The mayor issued an urgent appeal to put the brakes on a new enforcement program, as New Haven’s immigrant-friendly policies headed for another collision course with the federal government.
At a noon press conference Monday in City Hall, Mayor John DeStefano (pictured) issued the public plea to federal Immigration and Customs Enforcement (ICE) to delay the implementation of its “Secure Communities” program in Connecticut.
The program, set to start statewide on Wednesday, requires the FBI to share with ICE fingerprint information it receives when local police make any arrest. ICE can then issue an administrative request asking the arrestee to be detained for further investigation by ICE.
ICE says Secure Communities is designed to deport dangerous and violent convicted criminals who are in the country illegally. But a September 2011 Homeland Security report on the program, which is already in place in various parts of the country, found that it has resulted in the deportation of minor offenders who were never convicted of a crime. It also found the program may have a bad effect on community policing, which New Haven is trying to rev back up.
Mayor DeStefano and other speakers at Monday’s press conference said the program leads to racial profiling, a breakdown of trust between police and their community, and unlawful detention practices that could violate the U.S. Constitution. The program also amounts to a violation of New Haven’s general order that prohibits police from asking arrestees about their immigration status. The cumulative effect is to make the city less—not more—safe, the mayor said.
The September Homeland Security report includes specific recommendations on how to improve Secure Communities. (Read it here.) Mayor DeStefano Monday called on ICE to implement those changes before implementing the program in Connecticut.
If ICE does go forward with the plan, DeStefano called on Gov. Dannel Malloy to create a system for participation which clearly distinguishes between low-level offenders and serious criminals.
Mike Lawlor, the state’s Under Secretary for Criminal Justice Policy and Planning, said “it’s hard to make bright lines” between various circumstances under which someone would be held or released. The decision will have to be made case by case, as a balance between what the person was arrested for and whatever other conditions may be present, Lawlor said. “Maybe you’re on a terrorist list. Maybe you’re a drug runner from wherever.”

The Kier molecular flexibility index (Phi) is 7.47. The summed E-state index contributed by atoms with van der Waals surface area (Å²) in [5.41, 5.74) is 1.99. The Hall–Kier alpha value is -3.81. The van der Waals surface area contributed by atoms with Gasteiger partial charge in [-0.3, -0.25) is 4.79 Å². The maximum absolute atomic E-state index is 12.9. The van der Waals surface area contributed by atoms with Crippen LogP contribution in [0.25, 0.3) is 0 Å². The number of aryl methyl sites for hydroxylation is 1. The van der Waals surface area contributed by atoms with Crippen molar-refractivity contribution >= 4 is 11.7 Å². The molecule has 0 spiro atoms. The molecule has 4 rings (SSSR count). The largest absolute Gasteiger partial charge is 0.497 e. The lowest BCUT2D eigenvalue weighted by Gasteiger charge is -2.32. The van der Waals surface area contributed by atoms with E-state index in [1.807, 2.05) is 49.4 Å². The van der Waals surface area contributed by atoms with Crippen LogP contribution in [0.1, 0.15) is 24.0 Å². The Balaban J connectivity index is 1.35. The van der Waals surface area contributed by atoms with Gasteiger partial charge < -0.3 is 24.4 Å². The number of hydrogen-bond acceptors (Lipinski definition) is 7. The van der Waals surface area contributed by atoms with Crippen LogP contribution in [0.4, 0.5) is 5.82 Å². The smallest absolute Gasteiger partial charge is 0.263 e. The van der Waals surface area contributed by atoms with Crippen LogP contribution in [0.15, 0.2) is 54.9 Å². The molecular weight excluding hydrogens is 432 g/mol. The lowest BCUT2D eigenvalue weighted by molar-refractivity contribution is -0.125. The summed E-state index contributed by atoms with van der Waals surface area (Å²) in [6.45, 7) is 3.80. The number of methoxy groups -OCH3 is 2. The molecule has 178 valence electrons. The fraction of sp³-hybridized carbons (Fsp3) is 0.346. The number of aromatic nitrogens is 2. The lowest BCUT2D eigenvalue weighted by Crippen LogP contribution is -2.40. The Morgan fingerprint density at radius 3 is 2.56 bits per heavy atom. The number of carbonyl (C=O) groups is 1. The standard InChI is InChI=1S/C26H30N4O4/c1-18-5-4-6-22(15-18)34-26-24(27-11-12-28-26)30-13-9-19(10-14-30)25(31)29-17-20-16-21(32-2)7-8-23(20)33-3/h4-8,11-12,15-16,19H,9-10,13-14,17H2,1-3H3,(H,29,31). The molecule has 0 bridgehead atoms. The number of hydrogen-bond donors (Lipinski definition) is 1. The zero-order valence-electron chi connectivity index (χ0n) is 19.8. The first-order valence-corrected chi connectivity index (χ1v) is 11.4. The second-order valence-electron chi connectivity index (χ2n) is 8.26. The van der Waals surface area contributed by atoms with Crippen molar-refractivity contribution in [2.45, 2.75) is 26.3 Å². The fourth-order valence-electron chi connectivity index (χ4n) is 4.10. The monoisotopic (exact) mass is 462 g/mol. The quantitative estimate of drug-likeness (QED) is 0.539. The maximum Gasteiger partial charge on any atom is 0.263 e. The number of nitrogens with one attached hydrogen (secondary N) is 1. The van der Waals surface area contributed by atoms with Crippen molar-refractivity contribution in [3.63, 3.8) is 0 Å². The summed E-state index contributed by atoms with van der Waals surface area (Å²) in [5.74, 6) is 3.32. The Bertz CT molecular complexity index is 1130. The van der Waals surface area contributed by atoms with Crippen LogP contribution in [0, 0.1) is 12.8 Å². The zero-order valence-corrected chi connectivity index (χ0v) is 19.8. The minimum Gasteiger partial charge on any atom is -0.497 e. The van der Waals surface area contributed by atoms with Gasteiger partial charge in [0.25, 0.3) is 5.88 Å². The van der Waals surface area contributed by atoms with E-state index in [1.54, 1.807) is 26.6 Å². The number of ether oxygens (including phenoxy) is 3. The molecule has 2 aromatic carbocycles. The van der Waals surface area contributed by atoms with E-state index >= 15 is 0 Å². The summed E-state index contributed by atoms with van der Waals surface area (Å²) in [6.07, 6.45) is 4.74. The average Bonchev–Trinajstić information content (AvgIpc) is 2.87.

The governor has asked Department of Corrections Commissioner Leo Arnone to “create an ongoing review of how this program is implemented and what the ramifications are, and see what if any corrective action is needed going forward,” Lawlor said in a press release.
But Lawlor said the program is one between ICE and the FBI, not something the state can simply opt out of. “All we can do is react to it.”
The state comes in at the point where ICE issues a request for an arrestee to be held beyond when the state would otherwise release him. Whether or not to abide by such requests will be up to Commissioner Arnone, Lawlor said.
For the second time in five years, “the federal Department of Homeland Security has made New Haven less safe,” DeStefano said Monday. In 2007, ICE agents swept into Fair Haven and rounded up about 30 people. At that time, the stated rationale for the raids was a crack down on violent offenders. But events since then have shown that ICE was picking up people mainly because of the color of their skin, DeStefano said.
Like the 2007 raids, Secure Communities could be a tool for racial discrimination, disrupting families and eroding trust between communities and cops, DeStefano said.
“You would think we have had enough in southern Connecticut of criminal justice agencies that racially target significant parts of our communities for no good reason,” DeStefano said.
Jessica Vosburgh (pictured), a Yale law school student in an immigration law clinic, said a study of the implementation of Secure Communities in Fairfield County—where it has been in place since June of 2010—found that 71 percent of the people deported as a result were first-time offenders or guilty only of very minor crimes, like shoplifting.
Michael Wishnie, the Yale professor in charge of the clinic, said Secure Communities may violate the constitution by calling for the unlawful detention of people. He said the clinic is waiting to see what the governor does before it decides whether to make a constitutional challenge of the program.
Several others spoke out against the program at Monday’s event, including State Rep. Juan Candelaria, Alderwomen Migdalia Castro and Dolores Colon, JUNTA head Latrina Kelly, and Angel Fernandez of St. Rose of Lima church in Fair Haven.
Police Chief Dean Esserman (pictured) said he speaks for the majority of police chiefs, who were asked their opinion on the program, when he said that Secure Communities “does not help our jobs ... This is not good for the work we do.”
Lawlor, the state undersecretary, agreed that Secure Communities has been shown to be problematic—by the Homeland Security report. That’s why the state will be looking closely at how ICE proceeds in Connecticut, he said.
ICE could not be reached for comment.